She thrusts a mostly intact prescription order in my face.
Her: Will it take very long to fill this prescription?
Me: That’s one of life’s imponderables, isn’t it? Speaking strictly in evolutionary terms, filling your prescription won’t even take a fraction of an eye blink. However, relevant to your present condition the duration may in fact feel to you much, much longer. I believe Einstein explained it best when discussing his Theory of Relativity- when kissing a pretty girl, an hour seems like a minute. When in the dentist chair, a minute seems like an hour. Unfortunately, the mitigating factors in fulfilling your request- third party issues, quantity of medication requested, current staffing levels and availability, the possibility of equipment failure, even sudden weather occurrences- prevent me from answering your question with any sort of confidence.
Her: I didn’t understand a word you just said.
Me: I know you didn’t.
Derrick Jeter is 39 years old. Nine months ago he broke his ankle. His net worth is conservatively estimated at $125 million dollars. He is a first ballot Hall of Famer. The New York Yankees are 49-42 and 6 games out of the AL East lead. He is movie star handsome, respected by his peers, and adored by legions of Yankees, and even a few Red Sox, fans. Why go through a rehab stint when it would have been so much easier to call a press conference and call it a career? What is he thinking? Why not walk away before you’re pushed out? Ego? Stubborn pride?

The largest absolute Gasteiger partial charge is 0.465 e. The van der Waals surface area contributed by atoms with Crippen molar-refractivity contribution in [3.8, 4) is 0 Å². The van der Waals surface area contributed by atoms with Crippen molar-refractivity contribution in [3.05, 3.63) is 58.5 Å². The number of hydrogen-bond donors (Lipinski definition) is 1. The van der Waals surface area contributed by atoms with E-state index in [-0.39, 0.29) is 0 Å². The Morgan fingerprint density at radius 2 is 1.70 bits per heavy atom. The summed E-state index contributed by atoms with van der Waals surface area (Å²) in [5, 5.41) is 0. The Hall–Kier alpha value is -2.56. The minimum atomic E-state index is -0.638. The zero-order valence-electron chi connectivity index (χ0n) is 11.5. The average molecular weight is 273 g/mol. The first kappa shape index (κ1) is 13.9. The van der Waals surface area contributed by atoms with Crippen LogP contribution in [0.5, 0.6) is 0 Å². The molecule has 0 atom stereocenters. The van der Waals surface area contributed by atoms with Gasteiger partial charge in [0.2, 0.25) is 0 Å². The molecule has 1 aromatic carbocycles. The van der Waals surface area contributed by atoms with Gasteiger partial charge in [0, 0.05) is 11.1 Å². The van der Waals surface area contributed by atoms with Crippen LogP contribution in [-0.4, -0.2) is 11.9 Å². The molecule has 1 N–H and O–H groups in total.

No. Like another New York legend, Frank Sinatra, Jeter is doing it his way.
I have expounded on what makes Jeter special at one point or another during every Yankees game I have ever witnessed, and sometimes during Sportscenter or MLB Tonight highlights. Class. Leadership. Attention to detail. Commitment to team. Unwillingness to give up or give in. On the field he exemplifies what athletes should aspire to. Off the field too. The fact that A-Rod has played so many games next to Jeter and is still A-Rod says everything about the Yanks 3rd baseman you would ever not want to know.
Two of my top three modern day athletes have retired this year. Brian Urlacher, by his own admission, lost his desire and because of the man he is chose to retire rather than hang around and sleepwalk through a season for a paycheck. Ray Lewis’ body gave up on him- too many Sundays of leaving it all on the field had left him with nothing more to give.
Jeter can still play. And he still wants to. And he is with an organization and a manager that will allow him to play until he can’t anymore. That’s repect. That’s loyalty. And whether or not you like the Yankees you must admit that’s pretty rare in today’s sporting world. Would the Yankees let any player dictate the terms of their exit? Probably not. But Jeter, like a handful of sports legends, has earned the right.
And when the Captain can’t help the team he’ll be gone. His way. And baseball won’t be the same for me.
“I can have oodles of charm when I want to.”
-Kurt Vonnegut, Breakfast of Champions